Teach your children about 9-1-1
Video about children and 911
Parents can help prepare their children to call 9-1-1 if the need arises. Emergencies are scary situations for children. At times they may not know what to do. Here are some tips to teach your children how to use 9-1-1. Children need to know that 9-1-1 is not a toy. It should be used for emergencies only. They may not understand what an emergency is. Just have them remember when calling 9-1-1, don’t let the word Emergency scare you because you are helping someone who needs it.
Tell your children when to call 9-1-1 :
Prepare your child to answer these questions:
- If they are ever lost and need help.
- If there has been a car accident.
- If they see a crime such as someone breaking into someone’s house.
- If someone becomes very sick and is having a hard time speaking or breathing or turns blue.
- If someone collapses or passes out, or appears to be “sleeping” but cannot be awakened.
- If a house or building is on fire or smoking.
- If they smell smoke or see a fire.
- If someone is trying to hurt them.
- If they hear an alarm.
- If they are not sure if it’s a real emergency and there are no adults nearby to ask.
Do not call 9-1-1:
- What is your address or where are you right now?
- What is the emergency?
- What is your telephone number?
- What is your name?
- For directions
- For your lost or injured pet
- When you’re bored and just want to talk
- Don’t call 9-1-1 to ask question or play a joke. It is a crime to call 9-1-1 as a joke.
- Never call 9-1-1 just to see what might happen.
Facts for moms and dads:
Sometimes children are our best source of information because they are not aware of how serious a situation is and therefore can provide immense amounts of information critical to responding units.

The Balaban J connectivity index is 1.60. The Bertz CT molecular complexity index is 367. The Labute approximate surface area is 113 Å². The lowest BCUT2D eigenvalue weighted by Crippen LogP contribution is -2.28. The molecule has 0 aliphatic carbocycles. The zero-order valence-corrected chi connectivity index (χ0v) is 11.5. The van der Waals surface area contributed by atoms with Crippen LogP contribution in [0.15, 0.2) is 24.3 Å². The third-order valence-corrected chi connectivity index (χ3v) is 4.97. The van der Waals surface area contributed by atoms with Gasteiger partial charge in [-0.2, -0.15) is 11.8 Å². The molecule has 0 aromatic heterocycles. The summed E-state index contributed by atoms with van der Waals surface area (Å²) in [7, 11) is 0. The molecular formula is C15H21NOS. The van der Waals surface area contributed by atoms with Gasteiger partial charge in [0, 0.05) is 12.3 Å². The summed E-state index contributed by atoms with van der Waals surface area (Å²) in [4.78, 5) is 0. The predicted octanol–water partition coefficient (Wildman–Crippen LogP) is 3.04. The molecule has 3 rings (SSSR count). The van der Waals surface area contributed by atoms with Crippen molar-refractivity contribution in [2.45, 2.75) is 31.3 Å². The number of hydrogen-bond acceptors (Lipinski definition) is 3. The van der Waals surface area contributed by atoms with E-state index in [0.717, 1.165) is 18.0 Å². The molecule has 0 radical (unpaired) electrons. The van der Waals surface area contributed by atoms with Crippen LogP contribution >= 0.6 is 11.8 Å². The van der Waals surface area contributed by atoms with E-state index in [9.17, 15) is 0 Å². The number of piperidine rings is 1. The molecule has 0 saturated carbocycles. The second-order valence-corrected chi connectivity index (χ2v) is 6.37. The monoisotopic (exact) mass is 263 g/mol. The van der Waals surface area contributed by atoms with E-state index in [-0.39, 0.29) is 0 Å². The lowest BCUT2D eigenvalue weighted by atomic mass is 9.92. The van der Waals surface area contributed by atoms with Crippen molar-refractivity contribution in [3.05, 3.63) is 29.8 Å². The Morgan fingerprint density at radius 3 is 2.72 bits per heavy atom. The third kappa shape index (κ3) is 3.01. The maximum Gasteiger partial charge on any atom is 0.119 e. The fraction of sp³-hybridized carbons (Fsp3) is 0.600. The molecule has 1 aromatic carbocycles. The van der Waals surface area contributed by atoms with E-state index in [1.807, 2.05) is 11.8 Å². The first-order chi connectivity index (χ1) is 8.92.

Have the following information by the phone:
- Post emergency numbers next to all phones in your home, where children can see the numbers clearly.
- Make sure children memorize their home address and telephone numbers.
- Make sure children know the name and number of an adult to call in an emergency.
- Teach kids how and when to dial 9-1-1 (or your local emergency numbers.)
- Have a complete first aid kit in your home.
- Keep any family member’s special medical needs and health insurance information handy.
- In case of an emergency, have two escape routes from your home and an outside meeting place.
- Practice evacuation plans annually.
- Make sure your child can physically reach at LEAST ONE PHONE. Wall mounted phones can be unreachable for little children.
- Make sure your house number is clearly visible from the street. It should contrast with the color of the surface it is mounted on.
- Children playing with fire are a primary cause of house fires. Teach your children the dangers of playing with fire and matches or lighters.
- Teach your child to dial 9 then 1 and another 1. Don’t practice calling 9-1-1 from a real phone.
- A list of emergency phone numbers
- The home phone number and address
- Any other contact information such as work phone numbers, cell phone numbers and neighbors phone numbers